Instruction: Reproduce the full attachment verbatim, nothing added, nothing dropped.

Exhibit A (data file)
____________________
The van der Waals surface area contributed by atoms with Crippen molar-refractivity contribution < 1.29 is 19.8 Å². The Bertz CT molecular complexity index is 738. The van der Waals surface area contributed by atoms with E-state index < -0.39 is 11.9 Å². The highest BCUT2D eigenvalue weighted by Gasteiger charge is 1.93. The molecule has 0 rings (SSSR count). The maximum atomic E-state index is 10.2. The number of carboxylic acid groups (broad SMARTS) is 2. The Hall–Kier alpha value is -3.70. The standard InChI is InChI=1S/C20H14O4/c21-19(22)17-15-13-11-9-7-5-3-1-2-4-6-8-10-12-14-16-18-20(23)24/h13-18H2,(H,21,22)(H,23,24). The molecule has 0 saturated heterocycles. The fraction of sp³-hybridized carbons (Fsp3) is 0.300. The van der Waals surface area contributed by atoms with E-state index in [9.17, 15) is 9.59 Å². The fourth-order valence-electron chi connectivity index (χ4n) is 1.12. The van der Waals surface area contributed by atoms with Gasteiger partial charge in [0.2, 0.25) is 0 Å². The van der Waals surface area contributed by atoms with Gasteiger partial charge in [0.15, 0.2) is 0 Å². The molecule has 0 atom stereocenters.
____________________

The van der Waals surface area contributed by atoms with Crippen molar-refractivity contribution < 1.29 is 19.8 Å². The Bertz CT molecular complexity index is 738. The van der Waals surface area contributed by atoms with E-state index < -0.39 is 11.9 Å². The highest BCUT2D eigenvalue weighted by Gasteiger charge is 1.93. The molecule has 0 rings (SSSR count). The maximum atomic E-state index is 10.2. The number of carboxylic acid groups (broad SMARTS) is 2. The Hall–Kier alpha value is -3.70. The standard InChI is InChI=1S/C20H14O4/c21-19(22)17-15-13-11-9-7-5-3-1-2-4-6-8-10-12-14-16-18-20(23)24/h13-18H2,(H,21,22)(H,23,24). The molecule has 0 saturated heterocycles. The fraction of sp³-hybridized carbons (Fsp3) is 0.300. The van der Waals surface area contributed by atoms with E-state index in [9.17, 15) is 9.59 Å². The fourth-order valence-electron chi connectivity index (χ4n) is 1.12. The van der Waals surface area contributed by atoms with Gasteiger partial charge in [0.2, 0.25) is 0 Å². The van der Waals surface area contributed by atoms with Gasteiger partial charge in [0.15, 0.2) is 0 Å². The molecule has 0 atom stereocenters.